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I am a neuroscientist with a passion for communicating science. Over the past decade, I have been involved in many public communication activities helping to put science in the hands of those who need it most – every single one of us.

I cannot shake the weight of the words of Carl Sagan (1934 –1996) who wrote "… almost no one understands science and technology. This is a prescription for disaster … sooner or later this combustible mixture of ignorance and power is going to blow up in our faces." I take his quote as a timely reminder that scientists must be obliged to work toward communicating more effectively with all citizens – not just other scientists – of the societies within which we live and work.

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We all need some basic skills to critically evaluate and parse what is going on in our world. Knowledge empowers us to question media coverage, government policy and claims we see and hear every day. We have to rely on effective science communication to help condense, synthesize and translate the ever-increasing body of scientific knowledge into general concepts we can integrate and apply in our daily lives.

This is fairly easy to say, but how is science actually being communicated? For the majority, it's likely through mass media, which coincidentally bombards us with every other type of information we receive daily. This colossal information download has evolved our society to become mass consumers of knowledge. Making the best choices about what to consume when it comes to science, engineering and technology requires knowledge not just about tidbits of information, but the process of science itself: what science is and is not.

What science is not is absolute truth. Science is the closest approximation to the truth we can have at any given time. We get closer to "absolute truth" with new advances in methods, technology and understanding in many other fields of science. But we never arrive at the final destination despite our best efforts.

Valid scientific outcomes have to be more than single events. Studies and observations need to be "replicable" or repeatable. Failure to appreciate this is the single most problematic issue in science communication and leads to much confusion such as, "Didn't I just read a study that said the opposite of the study I'm reading about now?"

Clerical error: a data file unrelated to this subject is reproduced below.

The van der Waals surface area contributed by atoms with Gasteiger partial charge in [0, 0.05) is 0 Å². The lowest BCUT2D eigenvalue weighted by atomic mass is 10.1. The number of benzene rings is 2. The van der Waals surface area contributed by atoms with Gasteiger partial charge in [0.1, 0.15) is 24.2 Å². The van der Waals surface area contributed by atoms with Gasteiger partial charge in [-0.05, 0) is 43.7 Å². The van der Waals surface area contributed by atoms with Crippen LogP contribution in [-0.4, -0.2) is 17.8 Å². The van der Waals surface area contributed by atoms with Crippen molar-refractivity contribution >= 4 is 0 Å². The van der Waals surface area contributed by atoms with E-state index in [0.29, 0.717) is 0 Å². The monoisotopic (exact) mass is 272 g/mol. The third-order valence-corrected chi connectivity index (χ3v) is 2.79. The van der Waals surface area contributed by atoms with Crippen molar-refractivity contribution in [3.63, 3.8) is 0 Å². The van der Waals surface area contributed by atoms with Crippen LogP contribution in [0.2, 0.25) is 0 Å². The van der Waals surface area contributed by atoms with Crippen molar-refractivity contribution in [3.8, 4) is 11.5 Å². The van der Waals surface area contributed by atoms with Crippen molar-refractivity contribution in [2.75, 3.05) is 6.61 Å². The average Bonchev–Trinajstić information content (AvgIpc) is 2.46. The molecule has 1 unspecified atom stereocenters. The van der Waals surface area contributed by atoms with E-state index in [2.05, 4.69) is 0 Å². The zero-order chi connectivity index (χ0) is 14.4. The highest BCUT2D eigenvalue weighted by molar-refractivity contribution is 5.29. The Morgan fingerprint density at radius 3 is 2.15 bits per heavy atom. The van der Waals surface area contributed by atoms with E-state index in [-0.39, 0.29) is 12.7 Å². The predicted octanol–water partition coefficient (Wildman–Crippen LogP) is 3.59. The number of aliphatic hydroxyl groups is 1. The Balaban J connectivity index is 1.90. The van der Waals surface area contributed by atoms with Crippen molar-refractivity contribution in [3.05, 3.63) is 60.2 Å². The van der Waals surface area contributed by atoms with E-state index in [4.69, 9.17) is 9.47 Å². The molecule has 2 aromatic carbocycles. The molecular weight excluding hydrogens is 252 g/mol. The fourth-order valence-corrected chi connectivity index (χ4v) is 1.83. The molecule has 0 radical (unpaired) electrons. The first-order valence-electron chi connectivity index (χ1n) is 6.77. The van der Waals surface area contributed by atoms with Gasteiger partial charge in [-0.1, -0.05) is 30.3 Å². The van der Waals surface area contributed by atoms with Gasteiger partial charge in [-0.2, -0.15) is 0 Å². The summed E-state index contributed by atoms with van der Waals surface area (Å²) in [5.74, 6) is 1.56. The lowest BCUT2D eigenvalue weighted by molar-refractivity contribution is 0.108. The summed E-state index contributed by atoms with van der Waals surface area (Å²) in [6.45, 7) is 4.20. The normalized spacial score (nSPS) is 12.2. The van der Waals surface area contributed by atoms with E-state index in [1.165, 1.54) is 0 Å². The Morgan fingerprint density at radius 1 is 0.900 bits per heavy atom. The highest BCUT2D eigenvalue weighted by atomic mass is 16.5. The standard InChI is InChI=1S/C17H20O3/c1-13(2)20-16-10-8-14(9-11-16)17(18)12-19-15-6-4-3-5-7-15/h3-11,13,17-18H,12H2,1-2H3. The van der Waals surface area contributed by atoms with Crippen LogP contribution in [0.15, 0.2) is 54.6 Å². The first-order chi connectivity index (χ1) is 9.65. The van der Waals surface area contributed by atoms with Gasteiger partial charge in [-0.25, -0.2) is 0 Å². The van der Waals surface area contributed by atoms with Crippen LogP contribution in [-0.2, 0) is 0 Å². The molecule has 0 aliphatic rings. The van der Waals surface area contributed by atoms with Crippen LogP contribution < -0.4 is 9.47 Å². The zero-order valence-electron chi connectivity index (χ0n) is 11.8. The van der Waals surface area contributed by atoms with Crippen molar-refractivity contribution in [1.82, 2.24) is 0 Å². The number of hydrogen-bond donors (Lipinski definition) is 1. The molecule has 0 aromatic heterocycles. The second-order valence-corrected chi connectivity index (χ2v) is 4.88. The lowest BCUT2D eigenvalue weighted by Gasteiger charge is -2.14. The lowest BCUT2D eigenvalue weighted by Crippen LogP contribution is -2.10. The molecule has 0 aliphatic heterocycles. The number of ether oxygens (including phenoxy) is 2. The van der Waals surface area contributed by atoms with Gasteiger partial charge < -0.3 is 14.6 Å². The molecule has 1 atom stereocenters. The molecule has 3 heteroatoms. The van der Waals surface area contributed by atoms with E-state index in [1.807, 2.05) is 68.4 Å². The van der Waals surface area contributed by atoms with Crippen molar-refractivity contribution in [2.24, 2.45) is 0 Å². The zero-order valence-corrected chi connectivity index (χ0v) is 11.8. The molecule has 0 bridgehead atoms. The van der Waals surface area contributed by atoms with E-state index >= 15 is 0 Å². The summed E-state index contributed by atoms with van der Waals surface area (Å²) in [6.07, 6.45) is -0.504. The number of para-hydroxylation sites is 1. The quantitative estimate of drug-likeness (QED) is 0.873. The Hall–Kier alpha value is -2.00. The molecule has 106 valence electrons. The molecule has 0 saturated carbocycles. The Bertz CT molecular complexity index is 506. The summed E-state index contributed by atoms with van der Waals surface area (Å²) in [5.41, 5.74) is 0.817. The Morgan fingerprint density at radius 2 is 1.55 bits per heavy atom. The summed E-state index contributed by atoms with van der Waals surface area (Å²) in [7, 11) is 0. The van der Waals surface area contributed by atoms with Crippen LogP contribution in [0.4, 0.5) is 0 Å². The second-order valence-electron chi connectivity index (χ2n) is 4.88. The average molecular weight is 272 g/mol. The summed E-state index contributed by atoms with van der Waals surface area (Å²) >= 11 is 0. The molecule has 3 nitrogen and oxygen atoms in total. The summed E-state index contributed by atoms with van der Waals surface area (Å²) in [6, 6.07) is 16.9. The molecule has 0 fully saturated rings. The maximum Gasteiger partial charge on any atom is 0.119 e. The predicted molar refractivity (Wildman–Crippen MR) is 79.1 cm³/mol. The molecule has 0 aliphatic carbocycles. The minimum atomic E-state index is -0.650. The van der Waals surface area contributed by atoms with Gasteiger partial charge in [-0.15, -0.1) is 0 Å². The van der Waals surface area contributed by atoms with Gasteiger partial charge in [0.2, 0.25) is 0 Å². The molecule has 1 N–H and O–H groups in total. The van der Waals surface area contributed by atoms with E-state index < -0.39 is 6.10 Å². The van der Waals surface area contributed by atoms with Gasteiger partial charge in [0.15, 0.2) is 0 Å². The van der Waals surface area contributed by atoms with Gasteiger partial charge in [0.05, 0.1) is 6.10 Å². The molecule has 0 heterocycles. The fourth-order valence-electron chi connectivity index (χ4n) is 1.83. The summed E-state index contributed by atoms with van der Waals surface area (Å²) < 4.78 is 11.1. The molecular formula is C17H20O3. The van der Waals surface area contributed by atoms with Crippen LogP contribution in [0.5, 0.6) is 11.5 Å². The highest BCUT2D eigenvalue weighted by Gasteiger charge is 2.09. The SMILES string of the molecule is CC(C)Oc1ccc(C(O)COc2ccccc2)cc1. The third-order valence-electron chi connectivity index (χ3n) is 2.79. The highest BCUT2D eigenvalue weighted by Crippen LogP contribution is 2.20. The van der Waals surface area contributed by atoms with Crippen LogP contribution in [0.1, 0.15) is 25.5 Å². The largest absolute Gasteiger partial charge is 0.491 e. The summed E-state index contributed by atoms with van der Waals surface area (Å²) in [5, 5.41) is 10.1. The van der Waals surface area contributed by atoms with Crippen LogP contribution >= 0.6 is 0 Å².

Lack of effective communication about details of scientific advances and the process of science leads to some staggering issues. For example, the misinformation generated by the widely discredited "research" by Andrew Wakefield and colleagues documented in a 1998 paper published in a leading medical journal, The Lancet. The paper purported to show data that linked the measles, mumps and rubella (MMR) vaccine to autism and bowel disease.

Other scientists were unable to repeat Mr. Wakefield's study and reproduce the results from the Lancet paper. Further review of the methods, procedures, and data actually used in the original 1998 study showed why. In 2011, the British Medical Journal described the study as "an elaborate fraud." The problems here are real and sundry.

The frightening (but completely fraudulent) link between vaccination and the emergence of inflammatory bowel disease and autism has contributed to declining rates of vaccination in the U.S. and Britain among other countries. Due to the lack of vaccinations, there is an increased incidence of measles, mumps and rubella. More importantly, this totally ungrounded concept has made many people distrust the concept of vaccination for other diseases and likely for future interventions.

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This is a huge health problem that I think could have been moderated by a better understanding of scientific research and the process of science itself. To help avoid related problems moving forward we need better science journalism and nuanced consumption of science. This requires more journalists with science training or interest in covering science effectively and more scientists as budding journalists.

As scientific advances move ever onward and upward, more and more power is placed in our hands. With a nod to Carl Sagan, it's up to all of us to add in enough education to dilute his "combustible mixture of ignorance and power."

Paul Zehr is director of the Centre for Biomedical Research and professor of neuroscience and kinesiology at the University of Victoria where he heads stroke recovery research in the Rehabilitation Neuroscience Laboratory. His pop-science books include Becoming Batman (2008), Inventing Iron Man (2011), Project Superhero (2014), and the forthcoming Beyond Superhero (2015). Paul has a popular neuroscience blog Black Belt Brain at Psychology Today and writes for Scientific American.

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